Much of the trial testimony addressed this issue. The bankruptcy court found that Quality's "[d]esignation of beans to particular contracts took place at the time of processing particular beans for a particular customer and making delivery arrangements." The court credited the testimony of Quality's Operations Manager and President that Quality did not designate beans to particular contracts prior to processing, even in the case of prepaying buyers, and never designated specific beans to plaintiffs' contracts. Though plaintiffs stressed the testimony of Quality's founder, Joseph Hrcka, that Quality had "designated a certain quantity of Beans located in a certain location in the plant" to plaintiffs' contracts, the court found that "the contrary evidence is more convincing." In addition, the court found that Quality only issued the one Certificate of Entitlement and its significance was not explained.
We give great deference to the bankruptcy court's findings, particularly those that turn upon the credibility of conflicting witnesses. See In re LeMaire, 898 F.2d 1346, 1349 (8th Cir.1990) (en banc). After careful review of the record, we agree with the district court that the bankruptcy court's finding regarding identification was based upon a proper interpretation of the Nebraska UCC and was not clearly erroneous. Because plaintiffs pleaded identification as a prerequisite to recovery under their UCC and conversion claims, the judgment dismissing those claims must be affirmed.
Plaintiffs also argue that the district court erred in dismissing their claim for unjust enrichment because Adams Bank enjoyed a double recovery at plaintiffs' expense, regardless of whether beans were identified to their contracts. However, even if Adams Bank reaped a double recovery (which we doubt), plaintiffs may not recover under an unjust enrichment theory unless "their" beans were sold twice. Thus, we agree with the district court that failure to prove identification to the contracts defeats this claim as well.
III. Intentional Interference With Contract.
To recover for intentional interference with contract under Nebraska law, a plaintiff must establish a valid contract known to the defendant, and an unjustified and intentional interference with that contract causing damage to the plaintiff. See Matheson v. Stork, 239 Neb. 547, 477 N.W.2d 156, 160 (1991); Triple R Indus., Inc. v. Century Lubricating Oils, Inc., 912 F.2d 234, 236 (8th Cir.1990). In their second amended complaint, plaintiffs alleged that Adams Bank interfered with their contracts by causing Quality not to deliver Great Northern beans to plaintiffs despite the Bank's knowledge that plaintiffs had prepaid. Plaintiffs argue that they proved actionable interference under Nebraska law.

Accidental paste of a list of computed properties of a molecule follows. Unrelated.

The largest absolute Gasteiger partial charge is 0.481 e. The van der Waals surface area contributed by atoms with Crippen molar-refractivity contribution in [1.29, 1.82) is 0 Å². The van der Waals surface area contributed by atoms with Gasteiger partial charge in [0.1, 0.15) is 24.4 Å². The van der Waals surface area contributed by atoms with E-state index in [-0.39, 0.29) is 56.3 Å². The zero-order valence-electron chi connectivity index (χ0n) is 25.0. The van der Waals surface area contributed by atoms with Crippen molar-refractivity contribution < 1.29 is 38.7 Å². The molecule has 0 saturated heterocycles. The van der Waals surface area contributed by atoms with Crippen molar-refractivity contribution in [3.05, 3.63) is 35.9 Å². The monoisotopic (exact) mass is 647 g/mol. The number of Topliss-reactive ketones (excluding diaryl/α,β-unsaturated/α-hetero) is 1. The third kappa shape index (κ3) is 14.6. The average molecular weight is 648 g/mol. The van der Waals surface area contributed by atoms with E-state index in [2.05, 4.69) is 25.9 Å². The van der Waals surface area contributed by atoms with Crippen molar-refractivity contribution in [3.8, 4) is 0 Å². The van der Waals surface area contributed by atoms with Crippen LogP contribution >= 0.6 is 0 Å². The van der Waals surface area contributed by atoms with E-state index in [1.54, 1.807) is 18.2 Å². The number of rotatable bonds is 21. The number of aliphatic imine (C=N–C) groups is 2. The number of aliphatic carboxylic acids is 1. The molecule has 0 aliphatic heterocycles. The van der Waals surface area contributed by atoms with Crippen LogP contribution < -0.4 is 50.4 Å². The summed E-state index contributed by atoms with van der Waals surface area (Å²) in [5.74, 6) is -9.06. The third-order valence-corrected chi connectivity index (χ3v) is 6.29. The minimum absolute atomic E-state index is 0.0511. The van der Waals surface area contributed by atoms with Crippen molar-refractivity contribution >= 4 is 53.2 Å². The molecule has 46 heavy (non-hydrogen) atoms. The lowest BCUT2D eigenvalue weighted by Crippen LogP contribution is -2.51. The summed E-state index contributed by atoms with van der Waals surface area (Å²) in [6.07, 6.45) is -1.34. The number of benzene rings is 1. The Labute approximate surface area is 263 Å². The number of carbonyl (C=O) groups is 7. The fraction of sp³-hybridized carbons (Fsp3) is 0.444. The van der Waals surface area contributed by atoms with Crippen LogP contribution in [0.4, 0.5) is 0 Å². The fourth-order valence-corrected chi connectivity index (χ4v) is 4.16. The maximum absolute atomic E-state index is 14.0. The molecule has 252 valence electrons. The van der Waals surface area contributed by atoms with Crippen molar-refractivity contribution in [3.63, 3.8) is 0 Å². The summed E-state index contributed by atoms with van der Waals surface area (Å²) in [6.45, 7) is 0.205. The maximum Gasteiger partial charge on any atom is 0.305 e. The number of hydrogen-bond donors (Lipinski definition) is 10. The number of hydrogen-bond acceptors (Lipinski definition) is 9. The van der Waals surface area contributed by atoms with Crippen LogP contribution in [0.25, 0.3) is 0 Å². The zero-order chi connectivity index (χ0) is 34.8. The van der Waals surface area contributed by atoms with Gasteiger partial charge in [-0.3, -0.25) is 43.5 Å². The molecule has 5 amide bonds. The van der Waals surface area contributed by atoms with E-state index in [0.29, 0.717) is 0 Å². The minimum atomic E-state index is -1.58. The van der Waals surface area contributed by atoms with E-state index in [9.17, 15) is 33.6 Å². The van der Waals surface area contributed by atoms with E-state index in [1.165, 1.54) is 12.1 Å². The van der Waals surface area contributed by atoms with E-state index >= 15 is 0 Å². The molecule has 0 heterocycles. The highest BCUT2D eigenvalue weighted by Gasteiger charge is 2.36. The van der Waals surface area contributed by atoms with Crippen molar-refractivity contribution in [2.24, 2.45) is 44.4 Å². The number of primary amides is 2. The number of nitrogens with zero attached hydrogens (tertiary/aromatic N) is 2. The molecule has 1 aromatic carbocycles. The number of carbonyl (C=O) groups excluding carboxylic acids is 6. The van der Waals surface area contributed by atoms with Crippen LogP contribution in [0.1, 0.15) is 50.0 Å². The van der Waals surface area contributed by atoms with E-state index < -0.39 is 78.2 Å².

Abandoning the reasoning of the bankruptcy court and the district court, Adams Bank responds by arguing that the common law tort of interference with contract is entirely preempted by UCC § 2-722. We disagree. The concept of identification of goods to a contract has a limited purpose under the UCC--to provide buyers of goods with a statutory indicium of insurable interest that is commercially preferable to the common law's dependence upon passage of title. See § 2-501, Official Comment. Consistent with this limited purpose, § 2-722 is intended primarily to allow buyers to sue third parties, such as bailees, for physical damage to identified goods. See § 2-722, Official Comment; Mitsui & Co. v. Hudson Tank Terminals Corp., 790 F.2d 226 (2d Cir.1986). In the absence of a clear legislative intent to preempt, UCC remedies merely supplement common law remedies. See UCC § 1-103; Cass Constr. Co. v. Brennan, 222 Neb. 69, 382 N.W.2d 313 (1986). Given the narrow scope of the remedy created by § 2-722, we will not infer an intent to preempt in its entirety the much broader common law tort of interference with contract. The tort of interference with contract potentially applies to a myriad of business situations, and we are not prepared to say that a buyer of goods under a contract that is governed by Article 2 of the UCC may never recover for tortious interference unless goods have been identified to the contract.
The bankruptcy court dismissed plaintiffs' tortious interference claim on the ground that it was "based upon plaintiffs having some interest in [Quality's] inventory which would give plaintiffs a claim in the inventory superior to that of the Bank, a secured creditor." Although plaintiffs may have stressed the identification issue in their proof at trial, their Second Amended Complaint was not so limited. Plaintiffs alleged that Adams Bank tortiously interfered with "contracts and valid business relationships between Quality" and plaintiffs, which includes whatever legitimate contract or business expectancies arose out of plaintiffs' prepayment of their contracts to purchase. The bankruptcy court erred in dismissing the tortious interference claim without addressing this aspect of the claim in its findings and conclusions.